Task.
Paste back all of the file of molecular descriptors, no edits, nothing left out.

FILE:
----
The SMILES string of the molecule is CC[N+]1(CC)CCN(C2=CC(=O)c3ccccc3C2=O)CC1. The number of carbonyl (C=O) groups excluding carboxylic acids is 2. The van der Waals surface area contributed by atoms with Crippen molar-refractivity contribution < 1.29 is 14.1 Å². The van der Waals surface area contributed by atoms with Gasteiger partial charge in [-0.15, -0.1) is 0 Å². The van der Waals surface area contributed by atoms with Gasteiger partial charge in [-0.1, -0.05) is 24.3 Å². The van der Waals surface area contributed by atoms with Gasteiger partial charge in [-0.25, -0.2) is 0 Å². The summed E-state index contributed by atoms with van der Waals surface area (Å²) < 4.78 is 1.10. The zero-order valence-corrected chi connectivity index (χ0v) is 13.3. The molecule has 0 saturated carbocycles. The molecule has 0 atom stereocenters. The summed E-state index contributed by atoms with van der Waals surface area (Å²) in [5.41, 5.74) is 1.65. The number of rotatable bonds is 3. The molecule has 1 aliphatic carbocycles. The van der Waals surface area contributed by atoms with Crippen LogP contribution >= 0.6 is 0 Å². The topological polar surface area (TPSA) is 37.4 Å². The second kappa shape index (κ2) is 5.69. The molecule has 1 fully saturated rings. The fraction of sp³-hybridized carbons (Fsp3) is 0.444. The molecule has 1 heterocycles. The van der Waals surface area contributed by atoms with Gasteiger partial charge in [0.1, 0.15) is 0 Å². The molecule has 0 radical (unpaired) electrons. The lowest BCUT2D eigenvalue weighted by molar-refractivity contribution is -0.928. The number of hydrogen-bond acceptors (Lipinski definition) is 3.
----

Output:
The SMILES string of the molecule is CC[N+]1(CC)CCN(C2=CC(=O)c3ccccc3C2=O)CC1. The number of carbonyl (C=O) groups excluding carboxylic acids is 2. The van der Waals surface area contributed by atoms with Crippen molar-refractivity contribution < 1.29 is 14.1 Å². The van der Waals surface area contributed by atoms with Gasteiger partial charge in [-0.15, -0.1) is 0 Å². The van der Waals surface area contributed by atoms with Gasteiger partial charge in [-0.1, -0.05) is 24.3 Å². The van der Waals surface area contributed by atoms with Gasteiger partial charge in [-0.25, -0.2) is 0 Å². The summed E-state index contributed by atoms with van der Waals surface area (Å²) < 4.78 is 1.10. The zero-order valence-corrected chi connectivity index (χ0v) is 13.3. The molecule has 0 saturated carbocycles. The molecule has 0 atom stereocenters. The summed E-state index contributed by atoms with van der Waals surface area (Å²) in [5.41, 5.74) is 1.65. The number of rotatable bonds is 3. The molecule has 1 aliphatic carbocycles. The van der Waals surface area contributed by atoms with Crippen LogP contribution >= 0.6 is 0 Å². The topological polar surface area (TPSA) is 37.4 Å². The second kappa shape index (κ2) is 5.69. The molecule has 1 fully saturated rings. The fraction of sp³-hybridized carbons (Fsp3) is 0.444. The molecule has 1 heterocycles. The van der Waals surface area contributed by atoms with Gasteiger partial charge in [0.1, 0.15) is 0 Å². The molecule has 0 radical (unpaired) electrons. The lowest BCUT2D eigenvalue weighted by molar-refractivity contribution is -0.928. The number of hydrogen-bond acceptors (Lipinski definition) is 3.